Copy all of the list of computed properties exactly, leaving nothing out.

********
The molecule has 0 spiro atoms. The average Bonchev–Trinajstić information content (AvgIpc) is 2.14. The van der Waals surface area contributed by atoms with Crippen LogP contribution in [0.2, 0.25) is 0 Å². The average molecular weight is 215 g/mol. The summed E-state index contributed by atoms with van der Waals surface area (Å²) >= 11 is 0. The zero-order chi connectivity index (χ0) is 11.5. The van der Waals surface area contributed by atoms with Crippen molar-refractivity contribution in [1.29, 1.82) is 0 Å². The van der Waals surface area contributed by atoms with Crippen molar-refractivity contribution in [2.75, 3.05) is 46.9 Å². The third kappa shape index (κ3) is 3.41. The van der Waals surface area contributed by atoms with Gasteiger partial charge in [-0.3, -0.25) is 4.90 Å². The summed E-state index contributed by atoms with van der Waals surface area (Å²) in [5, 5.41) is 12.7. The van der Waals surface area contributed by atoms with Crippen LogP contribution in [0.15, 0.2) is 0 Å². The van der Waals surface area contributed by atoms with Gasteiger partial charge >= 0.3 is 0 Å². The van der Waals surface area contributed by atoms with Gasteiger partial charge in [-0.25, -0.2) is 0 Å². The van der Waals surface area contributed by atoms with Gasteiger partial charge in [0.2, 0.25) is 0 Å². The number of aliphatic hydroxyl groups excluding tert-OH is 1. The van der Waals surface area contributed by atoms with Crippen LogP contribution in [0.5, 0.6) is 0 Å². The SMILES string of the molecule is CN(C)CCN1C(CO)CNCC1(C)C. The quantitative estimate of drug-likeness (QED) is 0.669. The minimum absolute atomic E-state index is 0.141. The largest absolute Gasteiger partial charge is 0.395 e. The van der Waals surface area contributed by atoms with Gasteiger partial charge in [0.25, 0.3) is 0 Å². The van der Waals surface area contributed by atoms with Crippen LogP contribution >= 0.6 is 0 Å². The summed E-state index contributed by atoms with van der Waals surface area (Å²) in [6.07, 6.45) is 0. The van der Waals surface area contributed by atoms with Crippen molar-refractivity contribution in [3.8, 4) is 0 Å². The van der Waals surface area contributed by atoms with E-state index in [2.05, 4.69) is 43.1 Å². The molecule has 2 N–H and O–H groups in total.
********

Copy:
The molecule has 0 spiro atoms. The average Bonchev–Trinajstić information content (AvgIpc) is 2.14. The van der Waals surface area contributed by atoms with Crippen LogP contribution in [0.2, 0.25) is 0 Å². The average molecular weight is 215 g/mol. The summed E-state index contributed by atoms with van der Waals surface area (Å²) >= 11 is 0. The zero-order chi connectivity index (χ0) is 11.5. The van der Waals surface area contributed by atoms with Crippen molar-refractivity contribution in [1.29, 1.82) is 0 Å². The van der Waals surface area contributed by atoms with Crippen molar-refractivity contribution in [2.75, 3.05) is 46.9 Å². The third kappa shape index (κ3) is 3.41. The van der Waals surface area contributed by atoms with Gasteiger partial charge in [-0.3, -0.25) is 4.90 Å². The summed E-state index contributed by atoms with van der Waals surface area (Å²) in [5, 5.41) is 12.7. The van der Waals surface area contributed by atoms with Crippen LogP contribution in [0.15, 0.2) is 0 Å². The van der Waals surface area contributed by atoms with Gasteiger partial charge >= 0.3 is 0 Å². The van der Waals surface area contributed by atoms with Gasteiger partial charge in [-0.25, -0.2) is 0 Å². The van der Waals surface area contributed by atoms with Gasteiger partial charge in [0.2, 0.25) is 0 Å². The number of aliphatic hydroxyl groups excluding tert-OH is 1. The van der Waals surface area contributed by atoms with Crippen LogP contribution in [0.5, 0.6) is 0 Å². The SMILES string of the molecule is CN(C)CCN1C(CO)CNCC1(C)C. The quantitative estimate of drug-likeness (QED) is 0.669. The minimum absolute atomic E-state index is 0.141. The largest absolute Gasteiger partial charge is 0.395 e. The van der Waals surface area contributed by atoms with Gasteiger partial charge in [0.25, 0.3) is 0 Å². The van der Waals surface area contributed by atoms with Crippen LogP contribution >= 0.6 is 0 Å². The summed E-state index contributed by atoms with van der Waals surface area (Å²) in [6.07, 6.45) is 0. The van der Waals surface area contributed by atoms with Crippen molar-refractivity contribution in [3.8, 4) is 0 Å². The van der Waals surface area contributed by atoms with E-state index in [2.05, 4.69) is 43.1 Å². The molecule has 2 N–H and O–H groups in total.